Public Protector calls on leaders to balance truth and power
Public Protector Adv. Thuli Madonsela told delegates attending a UNISA conference themed “Christians Leadership in the Workplace: Local and Global Perspective” that effective leadership is about the balance of truth and power. In her address titled “The Role of Christian Leaders in Promoting Justice and Service Delivery in South Africa: A perspective on national, regional and local government”, the Public Protector said when negotiating truth and power the focus should not be on the person but on the propriety of the deed or action.
When she alluded to the challenges in government low cost / RDP housing scheme, she said the intention to provide houses was good but the hope and joy of beneficiaries were destroyed by the slow pace of delivery, fraud and corruption and shoddy work. She said those entrusted with public power and the control of public resources can use value based leadership to ensure that the pace of delivery is right and the quality is right. The Public Protector said for this to happen, the call to leaders in the public sector was, stick to the rules and treat wrongdoers the same. She emphasized the importance of understanding decision-making in the public sector as an act of stewardship which needs to take into account the needs and aspiration of the citizens as power givers.
Having cautioned against the fusion of the state and religion, she highlighted faith based values such as the golden rule and ubuntu as important for responsive, fair and just decisions in the exercise of state power.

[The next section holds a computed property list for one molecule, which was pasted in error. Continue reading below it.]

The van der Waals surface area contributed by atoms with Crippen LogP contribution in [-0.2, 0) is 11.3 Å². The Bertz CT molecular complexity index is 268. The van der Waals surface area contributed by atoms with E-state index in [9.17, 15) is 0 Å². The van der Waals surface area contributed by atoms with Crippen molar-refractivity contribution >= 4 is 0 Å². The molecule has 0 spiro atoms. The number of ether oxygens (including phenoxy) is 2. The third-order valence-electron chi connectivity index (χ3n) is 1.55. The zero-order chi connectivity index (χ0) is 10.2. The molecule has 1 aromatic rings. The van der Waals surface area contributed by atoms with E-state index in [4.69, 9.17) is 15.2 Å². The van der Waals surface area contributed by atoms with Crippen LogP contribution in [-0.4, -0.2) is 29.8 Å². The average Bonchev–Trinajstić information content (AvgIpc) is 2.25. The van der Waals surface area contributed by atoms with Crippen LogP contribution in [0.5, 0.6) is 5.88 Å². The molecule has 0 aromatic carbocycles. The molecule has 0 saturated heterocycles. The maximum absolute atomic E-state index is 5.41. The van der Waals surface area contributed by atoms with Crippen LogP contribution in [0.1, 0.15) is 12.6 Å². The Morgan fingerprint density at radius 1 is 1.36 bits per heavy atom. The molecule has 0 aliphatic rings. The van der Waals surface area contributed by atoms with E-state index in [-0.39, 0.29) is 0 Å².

She advised that the Public Protector’s role is to speak truth to power. Value based decision-making in this institution seeks to ensure that the truth seeking exercise or investigation is characterised by integrity and that all parties deserve justice regardless of whether they are complainants or those accused of wrongdoing. She went on to elaborate on the powers of her office and to clarify how her office tries to manage the relationship between truth and power. She said the focus is always on what happened, what should have happened, is there a discrepancy and if there is a discrepancy does it constitute maladministration and if yes then what should be the remedy. She advised that consistency is also ensured through touch stones which involve the examination of and benchmarking against decisions on similar matters and thus preventing the creeping in of prejudice based on any person’s position be they a complainant or someone accused of wrongdoing.
The Public Protector highlighted the fact that the South African constitution affirms religious diversity and that the faith community can contribute towards ethical and value based decision in the exercise of state power and control over state resources and opportunities.
She called on the faith community to join as South Africa reflects on its successes and challenges on the eve of 20 years of democracy and contribute towards turning the tide in favour of good governance and just administrative action in all state affairs.